Yenwen Feng [00:27:43]:
Yes, yes. Yeah. So we actually put it on ETH Mainnet, but we just pull away from there. So we actually don't really release it. The reason behind this is that we actually, I mean, everything is ready like last September. So we want to launch a token at that time. But at that time, the gas price is like, I remember it's like 500. They say, one day you may release a token, like if it pump up to like a thousand. So, I mean, like it applies to actually open a position costs you like 100 USD.
Bobby Ong [00:28:13]:
Oh, wow. That's expensive.
Yenwen Feng [00:28:14]:
Impossible. I mean like there's, I mean, nowhere on earth that any trader wants to trade, pay a hundred dollar to open a position. So we actually, we could pull it. We found that this is not possible. And then we actually don't really launch it so we just put it there. And then we that last September, we just like go out and try to find, like, Layer 2 solution that we can keep away. So at the time, actually, there are only two choices we have. The one is Matic, which is on top right now, which is very good, I think. Yup. And the other one is xDAI. We picked xDAI because we have one engineer who are more familiar with xDAI and also like xDAI had been running for like more than a year at that, I mean, last September. So it really get been there for awhile and Matic [inaudible] are quite new. Not really quite new. They have these POS new system coming out. That's really interesting, but at the time we just kind of like maybe, you know, go for the safer path. So we use xDAI at that time. And we actually do lots of engineering work and then relaunch everything last December. So yeah, two or probably three months to do everything. Yup. And fast forward right now, I think xDAI actually is working quite well. I mean like the gas fee is really low and I think that the [inaudible] is good. So we have been on there. I mean, we don't really have a major issue on there, but because the Perp V2, we, right now the whole system is depend on Uniswap V3. So we need to go to a place that the Uniswap do deploy. So Uniswap come in to deploy on Arbitrum and also Optimism. Yep. So those are the places we are going to actually like target.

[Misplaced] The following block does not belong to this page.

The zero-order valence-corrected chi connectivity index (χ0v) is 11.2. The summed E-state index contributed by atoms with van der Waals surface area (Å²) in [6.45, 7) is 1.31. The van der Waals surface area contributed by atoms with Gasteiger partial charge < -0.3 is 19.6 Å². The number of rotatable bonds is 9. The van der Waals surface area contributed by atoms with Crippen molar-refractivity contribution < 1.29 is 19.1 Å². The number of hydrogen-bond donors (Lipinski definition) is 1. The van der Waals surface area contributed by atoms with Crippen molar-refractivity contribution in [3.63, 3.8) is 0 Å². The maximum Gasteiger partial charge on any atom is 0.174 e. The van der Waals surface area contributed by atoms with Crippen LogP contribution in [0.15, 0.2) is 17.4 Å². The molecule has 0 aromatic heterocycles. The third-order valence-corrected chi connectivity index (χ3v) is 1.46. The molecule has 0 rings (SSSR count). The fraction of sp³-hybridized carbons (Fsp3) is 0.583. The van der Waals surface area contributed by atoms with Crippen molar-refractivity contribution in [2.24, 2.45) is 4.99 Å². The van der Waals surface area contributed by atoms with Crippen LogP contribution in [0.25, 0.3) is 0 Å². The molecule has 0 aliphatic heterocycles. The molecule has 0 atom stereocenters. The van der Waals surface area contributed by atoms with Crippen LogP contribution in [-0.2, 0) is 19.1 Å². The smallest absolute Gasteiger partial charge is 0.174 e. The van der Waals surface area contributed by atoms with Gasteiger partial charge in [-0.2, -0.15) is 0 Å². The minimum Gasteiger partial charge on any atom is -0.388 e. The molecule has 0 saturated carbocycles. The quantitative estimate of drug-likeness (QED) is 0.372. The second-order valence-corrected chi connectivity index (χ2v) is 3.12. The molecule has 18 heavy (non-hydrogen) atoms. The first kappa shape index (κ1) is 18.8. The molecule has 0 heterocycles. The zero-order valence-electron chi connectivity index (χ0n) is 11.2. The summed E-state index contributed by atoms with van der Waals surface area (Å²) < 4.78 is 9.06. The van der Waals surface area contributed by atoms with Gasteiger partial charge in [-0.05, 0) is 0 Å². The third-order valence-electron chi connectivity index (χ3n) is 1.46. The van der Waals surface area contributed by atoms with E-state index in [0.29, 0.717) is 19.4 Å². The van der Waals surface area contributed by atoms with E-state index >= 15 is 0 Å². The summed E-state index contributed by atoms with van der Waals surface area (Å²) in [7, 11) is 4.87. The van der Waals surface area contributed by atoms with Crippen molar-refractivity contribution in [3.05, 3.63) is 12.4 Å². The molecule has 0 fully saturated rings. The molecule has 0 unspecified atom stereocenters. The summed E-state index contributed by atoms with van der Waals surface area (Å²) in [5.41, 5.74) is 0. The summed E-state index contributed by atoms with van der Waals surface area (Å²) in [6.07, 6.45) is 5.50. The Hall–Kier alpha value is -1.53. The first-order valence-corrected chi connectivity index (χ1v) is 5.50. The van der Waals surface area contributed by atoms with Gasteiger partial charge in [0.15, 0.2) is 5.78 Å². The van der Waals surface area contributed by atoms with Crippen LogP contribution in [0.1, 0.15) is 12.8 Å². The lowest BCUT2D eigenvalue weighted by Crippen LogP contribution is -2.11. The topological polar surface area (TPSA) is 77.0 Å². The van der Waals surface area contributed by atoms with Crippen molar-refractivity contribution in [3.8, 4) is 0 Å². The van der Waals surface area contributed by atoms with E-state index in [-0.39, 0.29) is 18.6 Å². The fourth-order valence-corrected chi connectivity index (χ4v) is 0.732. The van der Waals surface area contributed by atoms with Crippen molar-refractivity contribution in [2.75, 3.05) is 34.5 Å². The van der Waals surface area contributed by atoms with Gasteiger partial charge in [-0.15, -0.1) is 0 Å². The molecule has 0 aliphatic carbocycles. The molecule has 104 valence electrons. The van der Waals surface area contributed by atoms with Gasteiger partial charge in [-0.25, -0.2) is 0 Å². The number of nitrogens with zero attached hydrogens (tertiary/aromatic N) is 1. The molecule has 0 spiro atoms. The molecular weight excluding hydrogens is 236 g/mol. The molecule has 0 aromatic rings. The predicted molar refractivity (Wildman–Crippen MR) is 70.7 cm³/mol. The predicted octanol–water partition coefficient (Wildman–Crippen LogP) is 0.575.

Bobby Ong [00:30:01]:
Cool. You guys also work with Delphi Digital to redistribute the trading fees to PERP token holders. I saw that Stage 1 has already been live and Stage 2 is pending deployment. I guess when is Stage 2 expected to launch and what percentage of revenue from the trading fee that will flow to PERP token stakers.